2nd Photo-Taking Tourist Gored by Bison in Yellowstone National Park

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A 62-year-old Australian man who ventured to within 3 to 5 feet of a bison was injured Tuesday when the animal charged and tossed him into the air several times at Yellowstone National Park, officials said.

Bison are shown in a photo posted by Yellowstone National Park's Facebook page on June 2, 2015, when a man was gored by one such animal.

Bison are shown in a photo posted by Yellowstone National Park’s Facebook page on June 2, 2015, when a man was gored by one such animal.

He was released from a hospital later in the evening.

It was the second such incident within weeks.

A 16-year-old Taiwanese exchange student was gored by a bison on May 15 while posing for a photo.

Both encounters occurred in the popular Old Faithful portion of Yellowstone. Bison are found throughout the park and they can go wherever they want.

The sheer size and wildness of the park’s signature bison provide a magnificent subject for camera-toting tourists, but officials caution visitors not to come within 25 yards of the animals, noting that they are unpredictable and able to sprint three times faster than people can run.

Tuesday’s encounter was near the lodge. According to witnesses, several people crowded a bison lying near an asphalt path, the park said. The unidentified man approached the animal while taking pictures “with an electronic notepad,” the park said, and the animal came at him.

“He got to within 3 to 5 feet from the bison when it charged him, tossing him into the air several times,” a statement on the park’s Facebook page said.

Park spokeswoman Amy Bartlett said on Wednesday the man, while getting too close, apparently became the subject of the bison’s ire after others had bothered it.

“Possibly, the person who ends up being gored or attacked is maybe not the one who is harassing the animal,” she said. “(The animal) may have been approached all day long … eventually the animal reaches its breaking point and charges people.”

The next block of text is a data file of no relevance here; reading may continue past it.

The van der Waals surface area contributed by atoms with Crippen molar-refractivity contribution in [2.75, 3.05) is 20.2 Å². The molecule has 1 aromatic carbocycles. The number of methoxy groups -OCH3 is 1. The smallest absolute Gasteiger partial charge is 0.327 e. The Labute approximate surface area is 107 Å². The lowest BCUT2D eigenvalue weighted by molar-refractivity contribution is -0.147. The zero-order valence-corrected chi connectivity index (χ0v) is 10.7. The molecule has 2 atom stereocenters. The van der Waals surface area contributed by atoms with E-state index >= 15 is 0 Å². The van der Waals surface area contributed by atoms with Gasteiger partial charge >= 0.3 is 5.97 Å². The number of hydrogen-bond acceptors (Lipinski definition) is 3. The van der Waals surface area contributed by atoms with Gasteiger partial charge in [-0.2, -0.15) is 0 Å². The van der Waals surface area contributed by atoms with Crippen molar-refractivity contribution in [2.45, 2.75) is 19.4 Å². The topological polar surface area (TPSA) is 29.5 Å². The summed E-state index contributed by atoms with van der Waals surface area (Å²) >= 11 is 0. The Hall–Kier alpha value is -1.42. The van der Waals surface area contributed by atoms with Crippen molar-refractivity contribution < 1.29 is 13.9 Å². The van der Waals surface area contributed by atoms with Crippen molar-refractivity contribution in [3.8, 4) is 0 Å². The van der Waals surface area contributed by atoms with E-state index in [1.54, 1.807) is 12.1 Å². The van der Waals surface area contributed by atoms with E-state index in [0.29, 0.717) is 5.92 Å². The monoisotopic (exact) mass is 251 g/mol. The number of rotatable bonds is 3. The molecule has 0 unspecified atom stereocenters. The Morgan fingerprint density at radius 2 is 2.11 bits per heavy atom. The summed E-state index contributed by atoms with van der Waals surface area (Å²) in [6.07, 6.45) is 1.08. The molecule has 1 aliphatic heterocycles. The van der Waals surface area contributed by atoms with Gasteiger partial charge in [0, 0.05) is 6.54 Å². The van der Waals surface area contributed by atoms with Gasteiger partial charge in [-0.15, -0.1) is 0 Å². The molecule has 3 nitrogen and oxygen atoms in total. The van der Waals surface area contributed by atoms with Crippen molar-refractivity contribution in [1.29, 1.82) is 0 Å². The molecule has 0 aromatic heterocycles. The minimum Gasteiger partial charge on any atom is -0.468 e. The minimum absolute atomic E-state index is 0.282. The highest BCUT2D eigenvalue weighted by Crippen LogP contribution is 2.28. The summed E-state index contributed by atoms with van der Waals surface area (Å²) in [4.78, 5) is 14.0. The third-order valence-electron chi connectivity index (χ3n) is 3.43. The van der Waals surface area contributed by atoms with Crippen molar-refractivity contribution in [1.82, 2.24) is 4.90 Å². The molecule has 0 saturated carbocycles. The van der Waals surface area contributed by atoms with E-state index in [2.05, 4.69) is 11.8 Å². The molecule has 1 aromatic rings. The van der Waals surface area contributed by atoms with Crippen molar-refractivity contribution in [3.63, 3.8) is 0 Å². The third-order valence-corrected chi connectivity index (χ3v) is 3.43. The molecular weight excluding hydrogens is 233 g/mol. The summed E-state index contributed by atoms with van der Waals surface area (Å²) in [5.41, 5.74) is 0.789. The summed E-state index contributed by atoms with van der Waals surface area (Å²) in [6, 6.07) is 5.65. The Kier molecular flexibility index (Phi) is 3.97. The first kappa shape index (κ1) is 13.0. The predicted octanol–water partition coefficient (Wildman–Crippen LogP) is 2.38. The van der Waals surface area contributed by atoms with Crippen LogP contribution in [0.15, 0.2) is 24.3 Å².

In the May incident, the teen girl was visiting Yellowstone with her host family.

As they were hiking near the Old Faithful Geyser, they stopped where a group of people had gathered to watch a bison grazing next to the trail.

“The girl turned her back to the bison to have her picture taken when the bison lifted its head, took a couple steps and gored her,” the Park Service said.

The family was believed to have been standing between 3 feet and 6 feet from the animal, the park service said. The teen suffered serious injuries.

‘Yellowstone wildlife is wild’

Every year, some visitors to Yellowstone are gored by bison, sometimes fatally, according to the National Park Service.

“Visitors are reminded that Yellowstone wildlife is wild,” it said. “Wildlife should not be approached, no matter how tame or calm they appear.”

The park is dotted with signs warning people not to get too close to animals. The bison population in Yellowstone is estimated to range between 2,300 to 5,000. Officials give out safety material and encourage people to read up on an environment where the animals are king. “Most people are so excited and continue on their way,” said Bartlett.

The park’s website details efforts to manage the herd and restore the species.

“Bison are a migratory species, and they move across a vast landscape,” the park says. “When they are inside Yellowstone, they have unlimited access to every square inch of habitat.”

Bartlett said some people, including international visitors who have gone to parks in their home countries where feeding is allowed, don’t give wildlife sufficient space and believe an animal near a boardwalk or path is tame.

She encourages visitors to take a detour or wait for an animal to move, rather than get too close. “People need to be aware of what is going on in their surroundings.”

A park employee since 1994, Bartlett, too, has experienced times where she had to slow or stop.

She had to cancel a doctor’s appointment for one of her children when bison blocked a road near Hayden Valley. A normally 30-minute drive took six hours.

“There was no way to turn around because of congestion. That is life in Yellowstone.”

KTLA’s Melissa Pamer contributed to this article.